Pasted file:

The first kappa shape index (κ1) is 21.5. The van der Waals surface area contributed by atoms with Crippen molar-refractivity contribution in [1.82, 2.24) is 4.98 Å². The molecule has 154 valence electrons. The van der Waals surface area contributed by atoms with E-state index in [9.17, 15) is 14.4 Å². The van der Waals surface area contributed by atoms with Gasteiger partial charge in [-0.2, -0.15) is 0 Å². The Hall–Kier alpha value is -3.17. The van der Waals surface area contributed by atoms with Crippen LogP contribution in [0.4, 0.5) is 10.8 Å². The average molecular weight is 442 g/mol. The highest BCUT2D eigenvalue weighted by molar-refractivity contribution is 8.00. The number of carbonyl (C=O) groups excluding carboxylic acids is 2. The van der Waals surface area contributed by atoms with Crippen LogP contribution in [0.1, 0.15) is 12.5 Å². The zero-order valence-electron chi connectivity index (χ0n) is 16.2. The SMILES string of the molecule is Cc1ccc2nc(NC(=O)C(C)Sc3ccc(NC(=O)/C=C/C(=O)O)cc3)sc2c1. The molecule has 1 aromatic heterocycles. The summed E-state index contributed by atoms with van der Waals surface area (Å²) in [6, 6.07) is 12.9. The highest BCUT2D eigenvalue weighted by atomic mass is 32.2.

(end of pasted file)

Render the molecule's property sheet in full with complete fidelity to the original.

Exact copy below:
The first kappa shape index (κ1) is 21.5. The van der Waals surface area contributed by atoms with Crippen molar-refractivity contribution in [1.82, 2.24) is 4.98 Å². The molecule has 154 valence electrons. The van der Waals surface area contributed by atoms with E-state index in [9.17, 15) is 14.4 Å². The van der Waals surface area contributed by atoms with Gasteiger partial charge in [-0.2, -0.15) is 0 Å². The Hall–Kier alpha value is -3.17. The van der Waals surface area contributed by atoms with Crippen LogP contribution in [0.4, 0.5) is 10.8 Å². The average molecular weight is 442 g/mol. The highest BCUT2D eigenvalue weighted by molar-refractivity contribution is 8.00. The number of carbonyl (C=O) groups excluding carboxylic acids is 2. The van der Waals surface area contributed by atoms with Crippen LogP contribution in [0.1, 0.15) is 12.5 Å². The zero-order valence-electron chi connectivity index (χ0n) is 16.2. The SMILES string of the molecule is Cc1ccc2nc(NC(=O)C(C)Sc3ccc(NC(=O)/C=C/C(=O)O)cc3)sc2c1. The molecule has 1 aromatic heterocycles. The summed E-state index contributed by atoms with van der Waals surface area (Å²) in [6, 6.07) is 12.9. The highest BCUT2D eigenvalue weighted by atomic mass is 32.2.